Like anything else, if we hear others say it, and we tell it to ourselves, we can eventually believe the most ridiculous things…things like saying Jesus wasn’t even born. That he never walked the earth. And that all the people who heard stories and read stories of this figment of our imagination were equally duped into retelling them.
Now, we can debate the nature OF his birth. We can debate the PURPOSE of his life. We can discuss his ROLE in the historical plane of the 1st century. We can even debate his HUMANITY and its relation to God, but we cannot debate that he was born, had a purpose (we all do), had a role and he was a human that made sense of his life within the drama of God (if you don’t think about your life like that fine, but most 1st century Jews did…this part is called history for those of you wanting to make historical statements about Jesus not ever setting foot in history).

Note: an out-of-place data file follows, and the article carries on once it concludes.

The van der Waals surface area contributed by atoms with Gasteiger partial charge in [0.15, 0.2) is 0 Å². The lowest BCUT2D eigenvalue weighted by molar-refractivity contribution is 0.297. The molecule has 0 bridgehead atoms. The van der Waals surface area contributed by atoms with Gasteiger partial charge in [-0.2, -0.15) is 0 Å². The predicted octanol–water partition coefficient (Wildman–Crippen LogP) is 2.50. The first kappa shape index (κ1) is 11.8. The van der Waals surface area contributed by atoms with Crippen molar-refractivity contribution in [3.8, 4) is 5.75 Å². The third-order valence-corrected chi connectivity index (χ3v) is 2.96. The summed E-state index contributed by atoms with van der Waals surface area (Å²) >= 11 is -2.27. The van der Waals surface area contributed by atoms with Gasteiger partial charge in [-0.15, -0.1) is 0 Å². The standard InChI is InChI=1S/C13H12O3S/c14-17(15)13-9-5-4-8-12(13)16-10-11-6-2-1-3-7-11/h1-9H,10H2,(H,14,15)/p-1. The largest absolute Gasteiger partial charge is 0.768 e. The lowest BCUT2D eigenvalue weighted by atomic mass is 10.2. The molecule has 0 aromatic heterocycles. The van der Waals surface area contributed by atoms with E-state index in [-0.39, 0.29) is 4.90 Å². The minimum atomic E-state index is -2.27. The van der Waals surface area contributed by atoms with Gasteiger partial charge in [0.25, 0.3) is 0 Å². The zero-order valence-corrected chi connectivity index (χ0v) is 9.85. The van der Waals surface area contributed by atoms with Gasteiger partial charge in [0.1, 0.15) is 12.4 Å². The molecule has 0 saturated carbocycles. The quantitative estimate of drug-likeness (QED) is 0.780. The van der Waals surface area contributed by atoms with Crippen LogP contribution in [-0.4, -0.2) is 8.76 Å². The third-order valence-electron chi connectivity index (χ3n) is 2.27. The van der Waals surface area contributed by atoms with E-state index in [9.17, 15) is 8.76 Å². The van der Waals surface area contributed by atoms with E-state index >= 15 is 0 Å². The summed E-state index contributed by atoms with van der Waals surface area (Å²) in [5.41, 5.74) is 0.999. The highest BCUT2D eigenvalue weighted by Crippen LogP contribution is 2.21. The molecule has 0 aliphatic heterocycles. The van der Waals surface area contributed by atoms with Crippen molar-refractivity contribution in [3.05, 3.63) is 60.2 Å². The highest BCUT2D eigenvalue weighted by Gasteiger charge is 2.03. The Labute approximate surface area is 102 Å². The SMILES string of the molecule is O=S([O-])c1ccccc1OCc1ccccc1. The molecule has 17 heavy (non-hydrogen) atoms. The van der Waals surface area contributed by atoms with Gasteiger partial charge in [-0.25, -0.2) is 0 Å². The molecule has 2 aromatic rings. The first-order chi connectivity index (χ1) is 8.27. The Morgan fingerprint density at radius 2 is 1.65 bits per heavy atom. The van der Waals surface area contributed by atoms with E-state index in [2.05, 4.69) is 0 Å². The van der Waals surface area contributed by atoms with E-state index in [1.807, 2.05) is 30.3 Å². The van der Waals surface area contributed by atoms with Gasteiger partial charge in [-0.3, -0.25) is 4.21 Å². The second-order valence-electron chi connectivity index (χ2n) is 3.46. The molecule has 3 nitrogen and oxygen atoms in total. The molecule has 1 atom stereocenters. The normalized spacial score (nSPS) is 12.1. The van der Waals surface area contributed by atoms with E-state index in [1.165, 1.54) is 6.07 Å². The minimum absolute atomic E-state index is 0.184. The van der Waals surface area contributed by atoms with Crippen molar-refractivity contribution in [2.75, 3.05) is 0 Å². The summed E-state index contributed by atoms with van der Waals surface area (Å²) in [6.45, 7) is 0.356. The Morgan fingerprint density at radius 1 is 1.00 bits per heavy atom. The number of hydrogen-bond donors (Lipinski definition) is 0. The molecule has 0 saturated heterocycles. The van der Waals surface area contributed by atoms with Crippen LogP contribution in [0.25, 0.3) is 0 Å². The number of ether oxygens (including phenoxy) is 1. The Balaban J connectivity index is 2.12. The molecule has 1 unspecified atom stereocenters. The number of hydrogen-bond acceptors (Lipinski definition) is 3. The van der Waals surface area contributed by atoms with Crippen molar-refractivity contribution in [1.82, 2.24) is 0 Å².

So how do we know? What are our sources?
First, there is the Bible. I know I know. The Bible. It’s a book ridden with fairy tales, myths and absurdities. I agree. It is. But so is your life and mine. Deal with it.
We cannot discount the Bible based on the logic that all literature therein is of a singular type. The Bible is NOT A BOOK. It is a compilation of many books. Think of it as an anthology. As such, it is comprised of many TYPES and KINDS of literature. Some of this literature is poetic. Some is mythological. Some is historical. Some is hyperbolic. Some is biographical. Some is personal, like letters. Some is apocalyptic, etc. Therefore, we cannot reduce the content of one type of writing in one part of the anthology because writing in other parts includes things like talking asses and floating ax heads, stories shaded as much by theological intent as by the event itself. This means that the literary character of Genesis 1-11 or parts of the loosely historical books can logically discount the content of the Gospels.